The Unz Review: An Alternative Media Selection
A Collection of Interesting, Important, and Controversial Perspectives Largely Excluded from the American Mainstream Media
 TeasersiSteve Blog
Haidt: "Political Diversity Will Improve Social Psychological Science"
🔊 Listen RSS
Email This Page to Someone

 Remember My Information



=>

Bookmark Toggle AllToCAdd to LibraryRemove from Library • BShow CommentNext New CommentNext New ReplyRead More
ReplyAgree/Disagree/Etc. More... This Commenter This Thread Hide Thread Display All Comments
AgreeDisagreeLOLTroll
These buttons register your public Agreement, Disagreement, Troll, or LOL with the selected comment. They are ONLY available to recent, frequent commenters who have saved their Name+Email using the 'Remember My Information' checkbox, and may also ONLY be used once per hour.
Ignore Commenter Follow Commenter
Search Text Case Sensitive  Exact Words  Include Comments
List of Bookmarks

Via Marginal Revolution, here the abstract of a big paper from what seems like most of the non-liberal social psychologists in the world, such as Jonathan Haidt, Philip Tetlock, and Lee Jussim:

Political Diversity Will Improve Social Psychological Science.

Behav Brain Sci. 2014 Jul 18:1-54. [Epub ahead of print]

Duarte JL1, Crawford JT2, Stern C3, Haidt J4, Jussim L5, Tetlock PE6.

Psychologists have demonstrated the value of diversity-particularly diversity of viewpoints-for enhancing creativity, discovery, and problem solving. But one key type of viewpoint diversity is lacking in academic psychology in general and social psychology in particular: political diversity. This article reviews the available evidence and finds support for four claims: 1) Academic psychology once had considerable political diversity, but has lost nearly all of it in the last 50 years; 2) This lack of political diversity can undermine the validity of social psychological science via mechanisms such as the embedding of liberal values into research questions and methods, steering researchers away from important but politically unpalatable research topics, and producing conclusions that mischaracterize liberals and conservatives alike; 3) Increased political diversity would improve social psychological science by reducing the impact of bias mechanisms such as confirmation bias, and by empowering dissenting minorities to improve the quality of the majority’s thinking; and 4) The underrepresentation of non-liberals in social psychology is most likely due to a combination of self-selection, hostile climate, and discrimination. We close with recommendations for increasing political diversity in social psychology.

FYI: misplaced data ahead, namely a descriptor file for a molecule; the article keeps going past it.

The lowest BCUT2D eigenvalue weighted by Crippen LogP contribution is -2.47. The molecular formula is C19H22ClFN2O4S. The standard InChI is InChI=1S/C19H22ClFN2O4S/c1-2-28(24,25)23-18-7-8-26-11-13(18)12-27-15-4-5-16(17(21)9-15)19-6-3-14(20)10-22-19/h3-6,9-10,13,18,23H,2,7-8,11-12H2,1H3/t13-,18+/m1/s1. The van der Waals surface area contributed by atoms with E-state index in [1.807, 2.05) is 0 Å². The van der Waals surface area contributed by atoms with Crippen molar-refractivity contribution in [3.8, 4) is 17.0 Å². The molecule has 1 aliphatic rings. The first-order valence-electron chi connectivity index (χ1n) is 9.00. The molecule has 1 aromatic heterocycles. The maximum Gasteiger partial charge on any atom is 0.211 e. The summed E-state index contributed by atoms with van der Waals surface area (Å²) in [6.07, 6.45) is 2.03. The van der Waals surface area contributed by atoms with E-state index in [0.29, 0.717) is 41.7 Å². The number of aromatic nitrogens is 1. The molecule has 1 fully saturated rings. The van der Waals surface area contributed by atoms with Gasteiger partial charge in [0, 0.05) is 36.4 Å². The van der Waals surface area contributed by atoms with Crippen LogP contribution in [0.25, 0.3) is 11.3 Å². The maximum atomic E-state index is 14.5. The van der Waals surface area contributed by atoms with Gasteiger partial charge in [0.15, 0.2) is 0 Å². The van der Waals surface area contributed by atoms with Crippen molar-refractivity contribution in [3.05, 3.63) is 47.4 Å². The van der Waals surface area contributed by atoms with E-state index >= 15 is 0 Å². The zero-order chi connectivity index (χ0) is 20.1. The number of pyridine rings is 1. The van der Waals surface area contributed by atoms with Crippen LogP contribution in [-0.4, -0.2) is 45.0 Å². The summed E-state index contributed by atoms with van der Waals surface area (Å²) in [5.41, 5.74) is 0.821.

Here are a couple of excerpts from the paper chosen by Theden:

Since the 1930s, social psychologists have been proclaiming the inaccuracy of social stereotypes, despite lacking evidence of such inaccuracy. Evidence has seemed unnecessary because stereotypes have been, in effect, stereotyped as inherently nasty and inaccurate (see Jussim, 2012a for a review).

Some group stereotypes are indeed hopelessly crude and untestable. But some may rest on valid empiricism—and represent subjective estimates of population characteristics (e.g. the proportion of people who drop out of high school, are victims of crime, or endorse policies that support women at work, see Jussim, 2012a, Ryan, 2002 for reviews).

In this context, it is not surprising that the rigorous empirical study of the accuracy of factual stereotypes was initiated by one of the very few self-avowed conservatives in social psychology—Clark McCauley (McCauley & Stitt, 1978). Since then, dozens of studies by independent researchers have yielded evidence that stereotype accuracy (of all sorts of stereotypes) is one of the most robust effects in all of social psychology (Jussim, 2012a).

Here is a clear example of the value of political diversity: a conservative social psychologist asked a question nobody else thought (or dared) to ask, and found results that continue to make many social psychologists uncomfortable. McCauley’s willingness to put the assumption of stereotype inaccuracy to an empirical test led to the correction of one of social psychology’s most longstanding errors. …